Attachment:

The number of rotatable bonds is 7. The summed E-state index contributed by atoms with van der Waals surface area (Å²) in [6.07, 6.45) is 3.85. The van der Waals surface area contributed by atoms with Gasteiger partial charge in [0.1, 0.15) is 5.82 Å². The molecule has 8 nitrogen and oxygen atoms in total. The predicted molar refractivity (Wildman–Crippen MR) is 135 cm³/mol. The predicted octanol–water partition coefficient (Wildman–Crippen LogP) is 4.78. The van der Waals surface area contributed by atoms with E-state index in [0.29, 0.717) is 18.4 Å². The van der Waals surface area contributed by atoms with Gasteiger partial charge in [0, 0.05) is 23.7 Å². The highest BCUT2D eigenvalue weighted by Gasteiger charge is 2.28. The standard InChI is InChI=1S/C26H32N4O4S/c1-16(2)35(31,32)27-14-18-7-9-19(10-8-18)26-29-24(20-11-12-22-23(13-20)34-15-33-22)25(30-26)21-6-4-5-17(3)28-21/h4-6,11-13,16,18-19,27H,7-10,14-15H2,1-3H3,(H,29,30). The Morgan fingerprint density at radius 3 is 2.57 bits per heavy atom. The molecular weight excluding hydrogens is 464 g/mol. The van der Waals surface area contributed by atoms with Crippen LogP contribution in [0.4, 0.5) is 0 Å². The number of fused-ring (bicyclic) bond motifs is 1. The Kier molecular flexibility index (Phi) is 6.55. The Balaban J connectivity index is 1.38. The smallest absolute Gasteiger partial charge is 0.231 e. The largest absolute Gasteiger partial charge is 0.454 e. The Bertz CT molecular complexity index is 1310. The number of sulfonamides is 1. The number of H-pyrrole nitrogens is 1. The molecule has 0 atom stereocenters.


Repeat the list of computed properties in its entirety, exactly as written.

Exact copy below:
The number of rotatable bonds is 7. The summed E-state index contributed by atoms with van der Waals surface area (Å²) in [6.07, 6.45) is 3.85. The van der Waals surface area contributed by atoms with Gasteiger partial charge in [0.1, 0.15) is 5.82 Å². The molecule has 8 nitrogen and oxygen atoms in total. The predicted molar refractivity (Wildman–Crippen MR) is 135 cm³/mol. The predicted octanol–water partition coefficient (Wildman–Crippen LogP) is 4.78. The van der Waals surface area contributed by atoms with E-state index in [0.29, 0.717) is 18.4 Å². The van der Waals surface area contributed by atoms with Gasteiger partial charge in [0, 0.05) is 23.7 Å². The highest BCUT2D eigenvalue weighted by Gasteiger charge is 2.28. The standard InChI is InChI=1S/C26H32N4O4S/c1-16(2)35(31,32)27-14-18-7-9-19(10-8-18)26-29-24(20-11-12-22-23(13-20)34-15-33-22)25(30-26)21-6-4-5-17(3)28-21/h4-6,11-13,16,18-19,27H,7-10,14-15H2,1-3H3,(H,29,30). The Morgan fingerprint density at radius 3 is 2.57 bits per heavy atom. The molecular weight excluding hydrogens is 464 g/mol. The van der Waals surface area contributed by atoms with Crippen LogP contribution in [0.4, 0.5) is 0 Å². The number of fused-ring (bicyclic) bond motifs is 1. The Kier molecular flexibility index (Phi) is 6.55. The Balaban J connectivity index is 1.38. The smallest absolute Gasteiger partial charge is 0.231 e. The largest absolute Gasteiger partial charge is 0.454 e. The Bertz CT molecular complexity index is 1310. The number of sulfonamides is 1. The number of H-pyrrole nitrogens is 1. The molecule has 0 atom stereocenters.